Receiving Wide Coverage ...
A Deal to Be Had? Finally? All eyes remain fixed on Washington this week, as patience wears thin and lawmakers try to come up with an agreement to end the government shutdown and avert the looming debt ceiling. Democrats and Republicans have so far refused to negotiate with one another, but signs of a deal may be starting to emerge. (The game of chicken can only go on so long before the cars actually crash.) GOP Rep. Paul Ryan of Wisconsin shared a plan with fellow conservatives on Wednesday that would raise the debt ceiling temporarily, buying lawmakers more time to come up with a comprehensive deficit-reduction agreement. House Republicans are set to meet with President Obama on Thursday for the first time since the shutdown began on Oct. 1. Wall Street Journal, New York Times, Financial Times
Meanwhile, the Fallout Continues: With no congressional deal in sight yet, the Journal reports that investor anxiety has spread to the short-term debt markets, especially for Treasury bills set to mature on or around Oct. 17 the day the wheels really fall off the wagon and the Treasury Department must start paying U.S. bills with cash on hand. Still, the Times and ProPublica's Jesse Eisinger warn that the financial markets haven't sufficiently priced in the threat of a U.S. default, cautioning that "any plunge now would be a good thing. Plunges in markets now could help prevent greater turmoil later." The Times also chronicles the difficulties facing small business owners during the shutdown, which bars their access to Small Business Administration-guaranteed loans. (You'll recall American Banker provided its own comprehensive look at what the shutdown means for banks, including the impact to SBA, last week.)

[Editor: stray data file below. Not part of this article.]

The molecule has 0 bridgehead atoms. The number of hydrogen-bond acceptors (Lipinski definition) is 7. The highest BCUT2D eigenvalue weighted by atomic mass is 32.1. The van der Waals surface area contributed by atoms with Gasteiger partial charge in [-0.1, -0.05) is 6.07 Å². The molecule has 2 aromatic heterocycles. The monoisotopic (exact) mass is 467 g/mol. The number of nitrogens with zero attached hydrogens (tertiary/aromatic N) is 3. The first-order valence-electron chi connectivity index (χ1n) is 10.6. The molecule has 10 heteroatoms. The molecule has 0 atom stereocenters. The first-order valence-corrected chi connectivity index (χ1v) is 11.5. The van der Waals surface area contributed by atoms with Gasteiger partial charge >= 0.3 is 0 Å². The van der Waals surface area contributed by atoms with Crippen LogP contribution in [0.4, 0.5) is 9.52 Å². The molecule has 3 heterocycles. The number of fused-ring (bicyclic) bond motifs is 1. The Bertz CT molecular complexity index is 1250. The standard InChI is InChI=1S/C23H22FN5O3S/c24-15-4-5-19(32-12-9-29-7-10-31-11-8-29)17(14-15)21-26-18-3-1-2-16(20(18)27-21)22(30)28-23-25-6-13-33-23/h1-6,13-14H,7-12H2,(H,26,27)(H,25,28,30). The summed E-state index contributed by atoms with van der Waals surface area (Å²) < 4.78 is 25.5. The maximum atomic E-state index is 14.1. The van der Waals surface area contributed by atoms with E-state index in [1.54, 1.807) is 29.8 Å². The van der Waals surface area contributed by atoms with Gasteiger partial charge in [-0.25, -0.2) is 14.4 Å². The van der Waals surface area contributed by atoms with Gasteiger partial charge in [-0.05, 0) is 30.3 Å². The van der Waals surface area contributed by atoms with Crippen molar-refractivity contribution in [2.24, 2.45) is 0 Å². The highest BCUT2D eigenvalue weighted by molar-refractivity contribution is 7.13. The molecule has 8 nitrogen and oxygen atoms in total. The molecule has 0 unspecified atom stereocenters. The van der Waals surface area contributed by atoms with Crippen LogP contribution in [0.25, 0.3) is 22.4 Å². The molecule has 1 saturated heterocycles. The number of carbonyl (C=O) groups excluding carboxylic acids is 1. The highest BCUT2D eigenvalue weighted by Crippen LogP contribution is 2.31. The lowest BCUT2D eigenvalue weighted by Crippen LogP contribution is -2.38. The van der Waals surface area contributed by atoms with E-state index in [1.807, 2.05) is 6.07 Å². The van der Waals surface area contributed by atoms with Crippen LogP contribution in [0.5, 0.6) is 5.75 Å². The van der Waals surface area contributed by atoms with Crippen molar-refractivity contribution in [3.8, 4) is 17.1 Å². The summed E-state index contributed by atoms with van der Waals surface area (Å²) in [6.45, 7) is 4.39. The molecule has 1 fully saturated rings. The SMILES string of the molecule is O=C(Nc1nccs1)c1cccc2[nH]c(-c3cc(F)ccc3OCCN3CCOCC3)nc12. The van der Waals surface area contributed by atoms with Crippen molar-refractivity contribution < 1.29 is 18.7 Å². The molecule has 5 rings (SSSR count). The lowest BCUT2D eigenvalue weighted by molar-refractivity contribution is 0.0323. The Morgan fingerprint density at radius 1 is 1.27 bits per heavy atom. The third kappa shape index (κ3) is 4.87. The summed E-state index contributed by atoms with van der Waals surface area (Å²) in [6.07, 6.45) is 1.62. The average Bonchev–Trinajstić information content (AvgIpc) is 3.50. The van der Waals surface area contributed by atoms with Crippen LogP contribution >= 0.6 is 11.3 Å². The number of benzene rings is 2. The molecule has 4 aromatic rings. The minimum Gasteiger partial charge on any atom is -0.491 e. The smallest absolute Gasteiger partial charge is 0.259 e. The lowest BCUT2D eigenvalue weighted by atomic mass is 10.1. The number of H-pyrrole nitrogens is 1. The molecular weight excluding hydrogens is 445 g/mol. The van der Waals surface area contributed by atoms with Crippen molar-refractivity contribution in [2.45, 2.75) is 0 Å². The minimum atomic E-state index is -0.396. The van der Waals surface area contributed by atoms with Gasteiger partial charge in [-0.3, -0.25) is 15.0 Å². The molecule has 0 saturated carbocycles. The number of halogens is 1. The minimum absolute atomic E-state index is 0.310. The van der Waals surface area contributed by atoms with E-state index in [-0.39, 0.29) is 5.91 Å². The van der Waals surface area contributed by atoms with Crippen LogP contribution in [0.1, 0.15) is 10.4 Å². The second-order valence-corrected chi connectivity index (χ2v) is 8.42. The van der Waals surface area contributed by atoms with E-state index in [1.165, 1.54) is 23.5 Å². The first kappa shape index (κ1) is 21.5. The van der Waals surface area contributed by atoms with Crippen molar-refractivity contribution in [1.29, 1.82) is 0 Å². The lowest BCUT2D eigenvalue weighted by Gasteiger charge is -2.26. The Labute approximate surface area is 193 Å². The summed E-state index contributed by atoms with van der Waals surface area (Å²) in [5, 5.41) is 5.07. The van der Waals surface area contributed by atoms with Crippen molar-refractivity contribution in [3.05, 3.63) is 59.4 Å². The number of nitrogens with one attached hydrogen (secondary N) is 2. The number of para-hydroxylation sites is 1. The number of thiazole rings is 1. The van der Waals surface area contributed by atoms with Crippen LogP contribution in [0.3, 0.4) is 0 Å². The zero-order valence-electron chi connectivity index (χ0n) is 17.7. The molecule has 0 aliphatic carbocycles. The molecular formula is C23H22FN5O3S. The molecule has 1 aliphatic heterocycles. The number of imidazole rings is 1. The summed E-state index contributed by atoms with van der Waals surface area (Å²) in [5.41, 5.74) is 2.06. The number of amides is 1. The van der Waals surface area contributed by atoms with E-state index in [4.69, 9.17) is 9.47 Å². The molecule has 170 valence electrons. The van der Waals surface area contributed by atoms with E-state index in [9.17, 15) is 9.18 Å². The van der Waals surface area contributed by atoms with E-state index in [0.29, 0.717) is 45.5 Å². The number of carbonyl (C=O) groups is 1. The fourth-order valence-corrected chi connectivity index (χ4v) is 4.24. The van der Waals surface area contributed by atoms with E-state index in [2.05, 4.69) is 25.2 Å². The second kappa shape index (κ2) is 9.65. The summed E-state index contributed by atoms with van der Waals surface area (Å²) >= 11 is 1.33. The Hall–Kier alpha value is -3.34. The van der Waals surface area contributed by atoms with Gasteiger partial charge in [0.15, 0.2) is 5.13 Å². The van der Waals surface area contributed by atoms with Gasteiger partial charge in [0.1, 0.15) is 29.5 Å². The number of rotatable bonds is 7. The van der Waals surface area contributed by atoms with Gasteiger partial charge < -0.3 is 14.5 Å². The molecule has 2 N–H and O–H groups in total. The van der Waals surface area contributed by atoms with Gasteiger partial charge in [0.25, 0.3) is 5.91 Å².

Yellen Gets The Nod: Obama officially nominated Janet Yellen to chair the Federal Reserve Board, though the Journal reports that her first key test will come at a confirmation hearing later this fall. Still, many economists surveyed predicted her monetary policy decisions would not prove all that different from those of her predecessor, Ben Bernanke. The Times, meanwhile, provides a nice overview of Yellen's life, including a look at her move from the world of academia to the Fed. Wall Street Journal, New York Times
Greener Pastures For Meredith Whitney: The analyst, once hailed as an early forecaster of the financial crisis, is said to be shuttering the doors of the research division at her namesake firm and is planning to open a hedge fund next month. The news was first reported by Bloomberg. Wall Street Journal, New York Times, Financial Times
Wall Street Journal
The Securities and Exchange Commission never brought charges against 20% of people warned they violated securities laws between 2010 and 2012, according to data obtained by a Freedom of Information Act request. The agency uses a so-called Wells notice to give some parties a heads up about potential enforcement actions it then has 180 days to act or drop the case.
Several banks are responding to investigations by European regulators over possible foreign-exchange market manipulation.
JPMorgan has initiated the sale of its physical commodities business, which has attracted many potential suitors since the bank announced in July its decision to sell the unit.
Somalia is warning that its citizens will be in dire straits if Barclays, the last major bank offering banking services to money transfer companies in the war-ravaged country, stops the practice. Around 5 million people, reliant on the wire transfer services to receive money from relatives to pay for basics needs, would be affected if the bank stops the service, which it said it would do as a result of regulatory pressure "to ensure appropriate checks and controls were in place to avoid potential money laundering."